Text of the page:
Keyword research is the first and most important part of your SEO strategy.
Before you start writing content for your website, you will need to identify suitable high-volume search terms. The SEO keywords will inform the direction of your content, ensuring that the content produced will be relevant and easily searchable on Google. And that is, in summary, what keyword research is all about.
It’s usually a pretty time-consuming task and involves a lot of effort to pour through details, numbers, and comparing long lists of keywords. But it’s incredibly important to do it well. A thorough keyword research will be the foundation of your SEO strategy and content development.
What is keyword research?
Keyword research is defined as the activity of analyzing and finding a list of valuable keywords for the purpose of SEO copywriting. The keywords, or search terms, often become a guide for the direction of your content and marketing strategy.
A keyword can consist of a single word but more often than not it’s made out of several words. For example, “search terms” is a keyword, as is “best keyword search tool“.
Why is keyword research important?
Finding high-volume search terms itself is not enough. You need to ensure that the SEO keywords used in your content matches with your brand, product, or service to the keywords that your customer use. And this is where keyword research happens.
Once you have performed adequate and thorough research, only then will you be able to craft a viable SEO strategy. With a good strategy, you can then create a detailed plan of action to achieve your goals.
For example, if you are in the business of leasing out vacation homes, your content may contain the focus keyword “vacation home.” But without proper keyword research, the keyword used might be “vacation house.”
Although it’s still a technically correct term, there may be a mismatch to what your potential customers are searching for on Google.
Keywords that you choose to use should be those that your target audience is searching. Only then will it make the effort of optimizing your page worthwhile.
But more importantly, two similar keywords often have different search volumes, trends, and competition levels. Choosing a more relevant, higher volume keyword could give you better results compared to its other semantic or related keywords.
How to do keyword research
There are many ways to do it, either manually or using a keyword research tool like Keyword Tool. But whichever way you choose, there are a number of important steps that you need to take.
From outlining your goals to executing your keyword plan, follow these detailed step-by-step guide to performing a proper and thorough keyword research:
Step 1: Study your niche
Before you figure out what are the best keywords to optimize your page, it’s best that you start by diving deep to learn more about your topic or niche. It can give you out-of-the-box ideas and help discover angles to your marketing and SEO strategy that you might not have thought about before.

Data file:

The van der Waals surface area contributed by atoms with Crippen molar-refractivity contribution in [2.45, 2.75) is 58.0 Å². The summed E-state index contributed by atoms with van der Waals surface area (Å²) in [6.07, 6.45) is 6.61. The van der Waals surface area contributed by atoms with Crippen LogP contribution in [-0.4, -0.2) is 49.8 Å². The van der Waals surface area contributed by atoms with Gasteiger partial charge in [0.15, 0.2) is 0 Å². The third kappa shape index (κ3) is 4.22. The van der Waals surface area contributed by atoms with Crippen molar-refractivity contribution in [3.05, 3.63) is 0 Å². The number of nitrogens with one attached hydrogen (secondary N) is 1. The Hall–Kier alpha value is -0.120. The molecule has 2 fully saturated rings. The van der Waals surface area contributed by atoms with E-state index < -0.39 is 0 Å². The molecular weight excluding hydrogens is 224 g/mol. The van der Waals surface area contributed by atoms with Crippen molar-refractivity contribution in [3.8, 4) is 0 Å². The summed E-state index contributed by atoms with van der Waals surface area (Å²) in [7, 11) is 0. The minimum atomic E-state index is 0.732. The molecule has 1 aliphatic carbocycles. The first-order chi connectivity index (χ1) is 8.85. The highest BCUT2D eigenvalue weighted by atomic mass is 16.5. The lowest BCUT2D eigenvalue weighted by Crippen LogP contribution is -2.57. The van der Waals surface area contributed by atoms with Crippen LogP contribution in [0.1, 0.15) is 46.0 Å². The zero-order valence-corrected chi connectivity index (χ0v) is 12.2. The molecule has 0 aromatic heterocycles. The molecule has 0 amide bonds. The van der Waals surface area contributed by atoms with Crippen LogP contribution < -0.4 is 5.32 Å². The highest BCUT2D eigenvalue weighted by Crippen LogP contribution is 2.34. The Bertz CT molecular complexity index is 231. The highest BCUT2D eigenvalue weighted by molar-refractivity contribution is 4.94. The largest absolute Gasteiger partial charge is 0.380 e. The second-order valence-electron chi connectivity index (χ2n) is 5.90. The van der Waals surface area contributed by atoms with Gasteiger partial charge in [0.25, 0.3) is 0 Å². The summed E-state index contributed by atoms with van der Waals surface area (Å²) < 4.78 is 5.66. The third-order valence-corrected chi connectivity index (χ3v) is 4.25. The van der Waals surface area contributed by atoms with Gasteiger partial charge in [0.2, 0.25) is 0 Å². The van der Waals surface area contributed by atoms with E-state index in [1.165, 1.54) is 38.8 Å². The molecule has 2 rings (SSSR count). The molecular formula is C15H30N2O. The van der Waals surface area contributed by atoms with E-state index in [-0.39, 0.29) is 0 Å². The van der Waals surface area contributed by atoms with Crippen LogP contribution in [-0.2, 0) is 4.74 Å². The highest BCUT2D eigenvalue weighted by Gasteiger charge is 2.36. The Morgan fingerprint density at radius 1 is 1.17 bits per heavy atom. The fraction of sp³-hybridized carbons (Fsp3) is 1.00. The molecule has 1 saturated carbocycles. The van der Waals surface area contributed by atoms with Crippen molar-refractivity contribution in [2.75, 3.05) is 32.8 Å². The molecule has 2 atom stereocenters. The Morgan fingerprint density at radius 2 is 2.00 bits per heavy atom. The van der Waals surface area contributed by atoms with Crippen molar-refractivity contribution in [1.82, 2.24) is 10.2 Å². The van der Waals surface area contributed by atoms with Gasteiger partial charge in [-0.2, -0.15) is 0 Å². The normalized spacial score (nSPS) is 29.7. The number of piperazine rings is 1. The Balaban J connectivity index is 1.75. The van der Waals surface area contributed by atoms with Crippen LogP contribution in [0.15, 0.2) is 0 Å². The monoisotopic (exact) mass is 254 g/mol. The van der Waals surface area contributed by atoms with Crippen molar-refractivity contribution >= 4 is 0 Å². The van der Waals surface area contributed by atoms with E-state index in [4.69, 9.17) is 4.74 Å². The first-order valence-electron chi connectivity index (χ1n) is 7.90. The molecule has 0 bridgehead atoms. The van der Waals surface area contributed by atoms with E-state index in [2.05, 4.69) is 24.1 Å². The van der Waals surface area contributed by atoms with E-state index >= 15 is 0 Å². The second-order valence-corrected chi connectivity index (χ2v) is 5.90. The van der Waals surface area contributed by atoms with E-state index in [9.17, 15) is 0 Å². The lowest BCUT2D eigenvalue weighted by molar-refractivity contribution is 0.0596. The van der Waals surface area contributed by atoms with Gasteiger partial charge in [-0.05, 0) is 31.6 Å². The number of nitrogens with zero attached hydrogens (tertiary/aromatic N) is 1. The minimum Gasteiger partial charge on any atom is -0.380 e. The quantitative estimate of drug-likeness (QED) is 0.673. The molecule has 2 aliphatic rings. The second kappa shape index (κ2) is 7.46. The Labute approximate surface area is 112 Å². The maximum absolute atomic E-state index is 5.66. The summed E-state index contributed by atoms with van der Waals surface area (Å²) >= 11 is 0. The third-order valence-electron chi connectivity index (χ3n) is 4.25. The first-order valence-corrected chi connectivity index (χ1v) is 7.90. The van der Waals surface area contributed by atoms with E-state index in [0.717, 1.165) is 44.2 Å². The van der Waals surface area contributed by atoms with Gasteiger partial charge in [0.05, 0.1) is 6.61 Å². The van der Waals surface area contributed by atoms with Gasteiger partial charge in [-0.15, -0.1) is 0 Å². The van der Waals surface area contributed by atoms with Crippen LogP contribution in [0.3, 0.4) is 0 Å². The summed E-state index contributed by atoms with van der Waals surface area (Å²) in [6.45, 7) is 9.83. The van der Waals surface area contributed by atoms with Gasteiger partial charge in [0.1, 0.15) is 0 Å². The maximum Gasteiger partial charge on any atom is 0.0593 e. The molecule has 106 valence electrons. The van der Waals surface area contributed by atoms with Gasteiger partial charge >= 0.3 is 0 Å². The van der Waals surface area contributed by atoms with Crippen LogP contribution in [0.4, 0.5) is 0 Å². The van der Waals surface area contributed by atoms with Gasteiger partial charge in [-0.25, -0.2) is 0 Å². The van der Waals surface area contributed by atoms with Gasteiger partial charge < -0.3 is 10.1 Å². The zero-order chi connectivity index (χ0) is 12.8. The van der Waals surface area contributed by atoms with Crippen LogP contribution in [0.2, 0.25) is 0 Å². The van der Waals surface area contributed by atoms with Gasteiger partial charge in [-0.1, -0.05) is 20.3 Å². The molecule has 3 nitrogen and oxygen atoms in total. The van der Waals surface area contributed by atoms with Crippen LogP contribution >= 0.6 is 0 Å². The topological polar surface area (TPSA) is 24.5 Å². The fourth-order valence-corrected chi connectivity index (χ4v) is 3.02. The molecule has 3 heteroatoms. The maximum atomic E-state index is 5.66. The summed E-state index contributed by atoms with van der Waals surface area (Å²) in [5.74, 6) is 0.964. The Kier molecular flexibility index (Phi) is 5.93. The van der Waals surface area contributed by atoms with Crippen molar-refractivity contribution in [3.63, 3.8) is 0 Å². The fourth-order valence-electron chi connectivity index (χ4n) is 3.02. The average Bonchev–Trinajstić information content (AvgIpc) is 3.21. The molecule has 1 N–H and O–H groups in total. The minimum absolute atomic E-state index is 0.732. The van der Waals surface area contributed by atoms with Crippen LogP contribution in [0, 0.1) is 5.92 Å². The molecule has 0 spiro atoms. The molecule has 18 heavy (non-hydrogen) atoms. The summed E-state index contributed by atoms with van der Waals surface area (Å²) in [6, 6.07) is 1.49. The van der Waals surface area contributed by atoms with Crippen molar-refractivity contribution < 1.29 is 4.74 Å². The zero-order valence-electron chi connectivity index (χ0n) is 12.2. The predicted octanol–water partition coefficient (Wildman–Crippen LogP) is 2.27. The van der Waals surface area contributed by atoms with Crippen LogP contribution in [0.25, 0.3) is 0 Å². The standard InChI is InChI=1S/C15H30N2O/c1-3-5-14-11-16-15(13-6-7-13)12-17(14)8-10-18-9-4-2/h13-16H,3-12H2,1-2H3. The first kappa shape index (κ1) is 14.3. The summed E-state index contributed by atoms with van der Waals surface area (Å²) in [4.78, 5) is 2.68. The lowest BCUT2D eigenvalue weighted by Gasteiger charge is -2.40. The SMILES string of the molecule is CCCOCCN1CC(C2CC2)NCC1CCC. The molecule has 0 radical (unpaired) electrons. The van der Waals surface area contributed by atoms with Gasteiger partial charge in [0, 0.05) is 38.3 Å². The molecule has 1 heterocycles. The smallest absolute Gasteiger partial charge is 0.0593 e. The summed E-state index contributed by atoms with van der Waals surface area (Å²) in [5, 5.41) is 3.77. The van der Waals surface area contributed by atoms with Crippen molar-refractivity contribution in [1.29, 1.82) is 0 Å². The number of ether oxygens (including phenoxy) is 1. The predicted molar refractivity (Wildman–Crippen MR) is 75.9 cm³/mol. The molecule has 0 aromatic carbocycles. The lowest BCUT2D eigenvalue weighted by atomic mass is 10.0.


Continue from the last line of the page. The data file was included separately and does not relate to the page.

Here are a few ideas on how to study your niche:
- Talk with your existing customers and get to know them better. Find out the terms that they use when describing your brand, company, product or service.
- Try to think from the perspective of your potential customers. If you were to share the brand’s offering to a friend, how will you talk about it?
- Get involved in your topic or niche’s online communities, like forums and social media networks. Read the discussions and find out any pain points that are mentioned regarding your niche.
Step 2: Define your goals
A plan needs to always begin by defining the end goal. But before that, you should ask important and introspective questions like:
- Who are you?
- What is your brand about?
- What makes you special?
- What is your website about?
- What promises do you make on your website?
Once you have effectively answered these questions, then you need to specify what is your brand’s mission. Do you want to increase the number of subscribers? Or do you have a sales target by a certain date?
It’s important to define your goal because it will provide a direction for your SEO strategy and plan. The search terms that you will eventually use should be aligned to your goals, ideally segmented into different content marketing funnels. Your goals will also inform the purpose of your SEO copywriting and content.
Write down your goals. Draw charts. Document them. These will provide the framework and direction needed for your top-level content and online marketing strategy.
Step 3: Make a list of relevant topics
Based on your the main category of your brand and the goals you aim to achieve, break it down to smaller topic buckets. Make a list of all the topics related to your brand that you want to rank on Google.
For example, if you’re an FMCG brand specializing in men’s personal care products, some topics that are related to your brand can be:
- men’s facial wash
- antiperspirant deodorant
- male pattern baldness
They need to be topics that are important to your business and related to your buyer personas. Think about what type of topics will your target audience search for on Google? These topic buckets can then later be broken down to keywords that are related to those topics.